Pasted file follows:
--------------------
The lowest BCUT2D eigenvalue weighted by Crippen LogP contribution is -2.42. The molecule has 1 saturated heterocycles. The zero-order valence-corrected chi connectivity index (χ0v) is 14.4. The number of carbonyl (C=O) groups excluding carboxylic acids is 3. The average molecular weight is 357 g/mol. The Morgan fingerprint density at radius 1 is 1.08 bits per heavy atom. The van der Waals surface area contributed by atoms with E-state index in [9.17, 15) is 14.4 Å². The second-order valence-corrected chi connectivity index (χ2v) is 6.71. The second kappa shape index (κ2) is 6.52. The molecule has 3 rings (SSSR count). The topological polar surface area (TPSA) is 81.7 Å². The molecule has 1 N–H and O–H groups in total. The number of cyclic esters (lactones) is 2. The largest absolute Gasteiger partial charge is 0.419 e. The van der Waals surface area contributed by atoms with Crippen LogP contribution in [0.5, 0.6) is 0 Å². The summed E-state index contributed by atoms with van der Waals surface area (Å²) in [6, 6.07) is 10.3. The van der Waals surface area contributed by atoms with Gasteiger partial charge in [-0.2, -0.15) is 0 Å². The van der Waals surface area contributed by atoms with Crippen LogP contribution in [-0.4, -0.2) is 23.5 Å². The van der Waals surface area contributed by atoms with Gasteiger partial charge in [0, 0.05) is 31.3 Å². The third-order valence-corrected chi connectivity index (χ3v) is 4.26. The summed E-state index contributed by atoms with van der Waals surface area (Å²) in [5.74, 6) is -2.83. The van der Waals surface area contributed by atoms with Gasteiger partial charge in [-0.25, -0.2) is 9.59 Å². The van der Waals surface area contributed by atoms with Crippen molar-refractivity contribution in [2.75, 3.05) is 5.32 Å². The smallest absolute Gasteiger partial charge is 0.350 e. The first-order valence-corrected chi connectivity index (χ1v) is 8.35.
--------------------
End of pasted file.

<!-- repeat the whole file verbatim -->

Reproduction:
The lowest BCUT2D eigenvalue weighted by Crippen LogP contribution is -2.42. The molecule has 1 saturated heterocycles. The zero-order valence-corrected chi connectivity index (χ0v) is 14.4. The number of carbonyl (C=O) groups excluding carboxylic acids is 3. The average molecular weight is 357 g/mol. The Morgan fingerprint density at radius 1 is 1.08 bits per heavy atom. The van der Waals surface area contributed by atoms with E-state index in [9.17, 15) is 14.4 Å². The second-order valence-corrected chi connectivity index (χ2v) is 6.71. The second kappa shape index (κ2) is 6.52. The molecule has 3 rings (SSSR count). The topological polar surface area (TPSA) is 81.7 Å². The molecule has 1 N–H and O–H groups in total. The number of cyclic esters (lactones) is 2. The largest absolute Gasteiger partial charge is 0.419 e. The van der Waals surface area contributed by atoms with Crippen LogP contribution in [0.5, 0.6) is 0 Å². The summed E-state index contributed by atoms with van der Waals surface area (Å²) in [6, 6.07) is 10.3. The van der Waals surface area contributed by atoms with Gasteiger partial charge in [-0.2, -0.15) is 0 Å². The van der Waals surface area contributed by atoms with Crippen LogP contribution in [-0.4, -0.2) is 23.5 Å². The van der Waals surface area contributed by atoms with Gasteiger partial charge in [0, 0.05) is 31.3 Å². The third-order valence-corrected chi connectivity index (χ3v) is 4.26. The summed E-state index contributed by atoms with van der Waals surface area (Å²) in [5.74, 6) is -2.83. The van der Waals surface area contributed by atoms with Gasteiger partial charge in [-0.25, -0.2) is 9.59 Å². The van der Waals surface area contributed by atoms with Crippen molar-refractivity contribution in [2.75, 3.05) is 5.32 Å². The smallest absolute Gasteiger partial charge is 0.350 e. The first-order valence-corrected chi connectivity index (χ1v) is 8.35.